Alcohol and Altitude; A night out in Namche

If you don’t know me, you’ll find I like to try my hardest to give the impression that I am super suave; full of wry witty banter and wicked one liners. The truth is, I squeal like an old dog with asthma at particularly lame puns and frequently high five myself.

This little cringe confession is one I had after a big night on the respective Sherpa village of Namche.

I had arrived in Namche Bazaar, a cool 3500m above sea level after trekking to the EBC – triumphant and slaking to wash the sweat dried on top of more sweat from the last 10 or so days of trekking since my last shower. The sweat had come to settle as an uncomfortable grime that could not be vanquished with a wet wipe and whilst I was all for au natural – there is an aroma that one prefers not to project in a pub.

My return down the mountain had been a couple of long days in mostly sunshine, so I was sporting a wicked sunglasses tan but I was pumped regardless because we were going to hit the town to celebrate. I went all out in a black polar fleece – the kind reserved only for dads to wear to early morning Saturday sport. I also wore my yak wool leg warmers and heaven help me, crocs and socks. The piece de resistance was the beanie I had acquired that sat bolt upright so that I resembled the effortless glamour of a gnome crossed with a troll doll. Oh yes, I was the epitome of style and looking HOT.

Here’s the quick run down on alcohol and altitude – it gets absorbed a shit tonne quicker and that’s all you need to know because that’s all I knew.

Imagine you are perched on the edge of a mountain in the Himalayas. It’s dark, and the stars glitter across the sky. Huge peaks surround you and the air is so fresh, so clear that it’s sharp on the lungs. Now where would you go to drink in a place like that? Well an Irish pub of course. Trust the Irish to have a bloody pub in the Himalaya.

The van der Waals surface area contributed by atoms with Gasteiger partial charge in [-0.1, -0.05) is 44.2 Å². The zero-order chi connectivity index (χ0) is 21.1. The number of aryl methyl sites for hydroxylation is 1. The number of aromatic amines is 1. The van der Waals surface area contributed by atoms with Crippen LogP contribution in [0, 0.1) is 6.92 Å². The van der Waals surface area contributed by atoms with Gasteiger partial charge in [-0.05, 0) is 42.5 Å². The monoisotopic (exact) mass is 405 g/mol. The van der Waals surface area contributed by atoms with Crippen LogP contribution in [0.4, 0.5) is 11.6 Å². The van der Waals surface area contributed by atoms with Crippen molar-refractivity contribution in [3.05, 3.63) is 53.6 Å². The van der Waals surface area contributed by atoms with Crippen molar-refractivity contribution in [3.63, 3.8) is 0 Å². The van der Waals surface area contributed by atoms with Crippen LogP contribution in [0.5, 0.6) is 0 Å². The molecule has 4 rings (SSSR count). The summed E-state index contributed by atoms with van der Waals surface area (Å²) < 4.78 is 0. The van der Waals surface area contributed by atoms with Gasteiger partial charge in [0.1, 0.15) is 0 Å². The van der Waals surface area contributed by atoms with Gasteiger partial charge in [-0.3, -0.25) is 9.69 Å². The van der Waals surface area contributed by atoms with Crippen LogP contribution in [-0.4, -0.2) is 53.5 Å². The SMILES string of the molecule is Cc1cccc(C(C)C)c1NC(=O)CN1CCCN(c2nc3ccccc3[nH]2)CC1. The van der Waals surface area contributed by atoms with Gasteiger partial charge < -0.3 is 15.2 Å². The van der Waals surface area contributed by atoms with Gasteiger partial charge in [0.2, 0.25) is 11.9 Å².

I started out sipping my whiskey innocently enough in said pub and then a group of American marines came and asked to join our group and this was the beginning of the end.

Not having had a lot to do with Americans I was nonplussed at first, but boy oh boy as the alcohol seeped its way through my system, did their accents became honey to my ears. Not only did they sound so gosh darn charming, but lord have mercy, they were tall.

It was here that the beginnings of inebriation had me believing I was legitimately as suave as I first mentioned. So where I had been reasonably and politely engaging in conversation, some added confidence – in the form of obnoxiousness – began to rear it’s head. My obnoxious alter ego loves a good game and feeling particularly patriotic, pool was on the agenda.

I am a mediocre player at best, but liquor me up and I’ll tell you I’m a goddamn snooker champion. I may have been projecting this falsehood onto my magical marine opponents but what’s a little extra confidence when you have sunburn seared onto your face that gives you a very Panda-esque vibe and your attire is more gnome than knock out. Let’s not even get started on crocs and socks. Thank you liquid courage for blinding me to my outfit.

Next thing I know – I’m several whiskeys in and we are in the throws of serious competition. It’s my turn and this is what I think I do; sashay up to the table, lean down low – all the while sending smouldering glances down the cue to my opponent ‘Randy’ (could he be anymore American?) – and effortlessly sail the ball into the pocket. Eat your heart out honey.